Russia hopes that engaging Gulf Arab countries could encourage their investments in Syria’s reconstruction process and facilitate Syria’s return to the Arab League.
Many Gulf states have shifted course on Syria, prioritizing concerns over growing Iranian and Turkish influence.
The pageantry that greeted Russian President Vladimir Putin in Saudi Arabia and the United Arab Emirates reflects the “quantum leap” in relations since his last state visit.
From the establishment of the Turkey-Russia-Iran triumvirate to the ongoing Arab efforts to re-engage with Syria, everything can be traced back to the events of December 2016.
With the war over, Arab countries re-engage with the Assad regime to ensure their interests in the future of Syria.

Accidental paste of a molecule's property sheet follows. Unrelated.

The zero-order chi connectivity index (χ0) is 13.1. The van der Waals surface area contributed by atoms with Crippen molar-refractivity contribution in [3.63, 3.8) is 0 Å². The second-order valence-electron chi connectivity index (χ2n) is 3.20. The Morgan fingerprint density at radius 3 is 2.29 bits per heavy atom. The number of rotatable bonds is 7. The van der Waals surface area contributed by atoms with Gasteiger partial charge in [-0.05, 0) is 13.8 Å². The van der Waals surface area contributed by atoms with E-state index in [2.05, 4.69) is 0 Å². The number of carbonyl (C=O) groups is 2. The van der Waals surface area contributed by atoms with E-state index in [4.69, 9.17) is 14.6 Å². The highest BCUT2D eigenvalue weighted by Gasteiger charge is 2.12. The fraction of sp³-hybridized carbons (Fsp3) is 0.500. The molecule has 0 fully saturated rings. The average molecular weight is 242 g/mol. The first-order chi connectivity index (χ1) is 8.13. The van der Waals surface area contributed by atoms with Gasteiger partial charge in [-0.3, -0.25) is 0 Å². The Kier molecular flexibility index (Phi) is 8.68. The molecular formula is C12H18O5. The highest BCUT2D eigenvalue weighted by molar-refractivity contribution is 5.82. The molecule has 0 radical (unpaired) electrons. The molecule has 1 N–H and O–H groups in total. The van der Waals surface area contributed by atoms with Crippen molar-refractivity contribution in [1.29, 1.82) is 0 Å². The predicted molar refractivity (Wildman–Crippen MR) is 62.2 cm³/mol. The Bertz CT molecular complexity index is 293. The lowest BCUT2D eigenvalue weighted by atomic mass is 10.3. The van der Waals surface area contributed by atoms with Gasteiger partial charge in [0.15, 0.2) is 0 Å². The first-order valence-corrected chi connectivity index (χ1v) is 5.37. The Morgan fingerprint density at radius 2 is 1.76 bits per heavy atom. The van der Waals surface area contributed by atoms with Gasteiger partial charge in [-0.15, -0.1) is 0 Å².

The United Arab Emirates will reopen its embassy in Damascus, and Bahrain and Kuwait are following suit.
Dealing with an unpredictable, exceptionally political, and nonstrategic administration in Washington poses serious problems for all U.S. allies, including those in the Gulf.
The metamorphosis of the Islamic Revolutionary Guard Corps into an expeditionary force as a result of the Syrian war bodes ill for the United States and its allies in the Middle East, who will likely encounter a more confrontational Islamic Republic in the future.
Through its careful examination of the forces shaping the evolution of Gulf societies and the new generation of emerging leaders, AGSIW facilitates a richer understanding of the role the countries in this key geostrategic region can be expected to play in the 21st century.Learn More